Don’t overlook Amazon’s advertising services segment, either. This is a company that’s drawing more than 2 billion people to its site on a monthly basis, many of which are motivated shoppers. This puts the ball in Amazon’s court when it comes to ad-pricing power. Not surprisingly, Amazon’s advertising services segment has delivered at least 21% year-over-year constant-currency sales growth over the past eight quarters (two years).

Although some fundamentally focused investors are going to be turned off by Amazon’s astronomical trailing-12-month price-to-earnings (P/E) ratio of 75, the traditional P/E ratio is a terrible way to value cutting-edge companies like Amazon that are reinvesting the bulk of their operating cash flow back into their business. Valuing Amazon relative to its cash flow is, therefore, a much smarter approach.

Throughout the 2010s, Amazon was regularly valued at a multiple of 23 to 37 times cash flow. It can be scooped up right now for less than 13 times forecast cash flow in 2024. With the exception of the 2022 bear market, it’s the cheapest Amazon has traded, relative to its future cash flow, since going public in 1997.

Image source: Getty Images.

The Magnificent Seven stock to avoid like the plague in the new year: Nvidia

On the other side of the coin, semiconductor giant Nvidia has all the hallmarks of a stock to avoid like the plague in 2024.

I’ll absolutely give Nvidia credit where credit is due for more than tripling in value last year. With interest in AI soaring, Nvidia’s A100 and H100 GPUs quickly became staples in AI-accelerated data centers. Considering that chip fabrication juggernaut Taiwan Semiconductor Manufacturing is significantly beefing up its chip-on-wafer-on-substrate capacity, Nvidia shouldn’t have any trouble delivering more of its AI-driven GPUs in the quarters to come.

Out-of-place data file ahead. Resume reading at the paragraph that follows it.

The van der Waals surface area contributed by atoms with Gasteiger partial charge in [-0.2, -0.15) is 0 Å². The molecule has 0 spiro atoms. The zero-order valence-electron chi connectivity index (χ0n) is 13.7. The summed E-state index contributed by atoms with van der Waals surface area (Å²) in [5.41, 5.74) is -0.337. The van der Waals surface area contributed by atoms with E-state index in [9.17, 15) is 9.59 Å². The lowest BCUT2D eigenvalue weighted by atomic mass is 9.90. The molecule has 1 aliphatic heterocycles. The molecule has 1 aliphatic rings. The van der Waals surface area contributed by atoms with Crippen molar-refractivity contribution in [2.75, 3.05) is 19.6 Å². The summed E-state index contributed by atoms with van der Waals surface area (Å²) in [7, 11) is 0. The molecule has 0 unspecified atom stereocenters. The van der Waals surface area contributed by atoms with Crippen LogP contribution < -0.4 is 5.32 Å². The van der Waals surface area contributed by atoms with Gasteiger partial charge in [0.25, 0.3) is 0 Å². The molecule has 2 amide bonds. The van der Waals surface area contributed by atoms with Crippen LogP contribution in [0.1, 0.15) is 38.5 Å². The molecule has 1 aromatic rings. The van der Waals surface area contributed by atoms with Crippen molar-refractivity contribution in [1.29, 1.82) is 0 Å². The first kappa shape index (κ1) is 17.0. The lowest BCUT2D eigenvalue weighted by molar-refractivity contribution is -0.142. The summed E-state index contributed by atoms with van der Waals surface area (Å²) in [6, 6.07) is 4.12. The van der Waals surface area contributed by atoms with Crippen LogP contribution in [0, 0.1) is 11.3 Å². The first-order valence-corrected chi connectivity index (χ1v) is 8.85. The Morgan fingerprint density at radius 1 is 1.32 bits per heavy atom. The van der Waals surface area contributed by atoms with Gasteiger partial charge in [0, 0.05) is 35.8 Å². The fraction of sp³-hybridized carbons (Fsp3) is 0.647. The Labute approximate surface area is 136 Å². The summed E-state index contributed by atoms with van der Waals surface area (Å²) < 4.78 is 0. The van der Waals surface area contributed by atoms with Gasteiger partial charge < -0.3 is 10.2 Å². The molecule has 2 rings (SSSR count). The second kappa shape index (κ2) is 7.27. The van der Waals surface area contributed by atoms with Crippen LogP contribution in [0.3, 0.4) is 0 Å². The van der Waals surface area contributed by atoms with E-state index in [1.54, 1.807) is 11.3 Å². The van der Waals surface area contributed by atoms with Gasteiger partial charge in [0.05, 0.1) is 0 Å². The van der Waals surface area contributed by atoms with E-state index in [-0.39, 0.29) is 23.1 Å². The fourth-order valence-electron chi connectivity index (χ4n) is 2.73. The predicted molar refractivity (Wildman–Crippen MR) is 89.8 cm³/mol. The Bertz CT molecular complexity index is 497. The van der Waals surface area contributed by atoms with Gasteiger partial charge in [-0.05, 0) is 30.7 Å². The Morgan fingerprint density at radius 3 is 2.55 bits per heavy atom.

So, what’s the problem? Pricing power, growing competition, regulatory headwinds, and history all come to mind.

In Nvidia’s fiscal 2024, which ends later this month, the company’s sales are expected to climb by approximately 119% from the previous year. Almost the entirety of this growth can be traced to the company’s GPUs from its data-center segment. More specifically, it’s being driven by jaw-dropping pricing power.

Through the first six months of fiscal 2024, Nvidia’s cost of revenue actually declined from the prior-year period. Through the first nine months, it’s only jumped by an aggregate of 20%. What this tells investors is that A100 and H100 scarcity is what’s driven Nvidia’s sales growth. Ironically, ramping up its own production in the current calendar year is liable to sap its pricing power and adversely impact its gross margin.

To build on this point, competition in AI-focused GPUs is bound to pick up. Advanced Micro Devices introduced its MI300X AI-GPU last year and intends to roll it out in a big way throughout 2024. Likewise, Intel plans to bring its Falcon Shores GPU to market as a direct competitor to Nvidia’s A100 and H100 chips in 2025. This should provide further downside pressure on Nvidia’s pricing power.

Regulators are doing Nvidia no favors, either. On two separate occasions, U.S. regulators have imposed restrictions on AI-GPU exports to China. This is a potentially big blow to Nvidia, which regularly generates between 20% and 25% of its sales from the world’s No. 2 global economy by gross domestic product.

Lastly, history could be Nvidia’s worst enemy in the new year. There hasn’t been a next-big-thing investment trend over the past 30 years that’s avoided an initial bubble-bursting event. This is to say that investors have a tendency to overestimate the adoption/uptake of new innovations without giving them the proper time to mature. Artificial intelligence is unlikely to be the exception to the rule, which could sink Nvidia’s proverbial ship in 2024.

John Mackey, former CEO of Whole Foods Market, an Amazon subsidiary, is a member of The Motley Fool’s board of directors. Suzanne Frey, an executive at Alphabet, is a member of The Motley Fool’s board of directors. Randi Zuckerberg, a former director of market development and spokeswoman for Facebook and sister to Meta Platforms CEO Mark Zuckerberg, is a member of The Motley Fool’s board of directors. Sean Williams has positions in Alphabet, Amazon, Intel, and Meta Platforms. The Motley Fool has positions in and recommends Advanced Micro Devices, Alphabet, Amazon, Apple, Meta Platforms, Microsoft, Nvidia, Taiwan Semiconductor Manufacturing, and Tesla. The Motley Fool recommends Intel and recommends the following options: long January 2023 $57.50 calls on Intel, long January 2025 $45 calls on Intel, and short February 2024 $47 calls on Intel. The Motley Fool has a disclosure policy.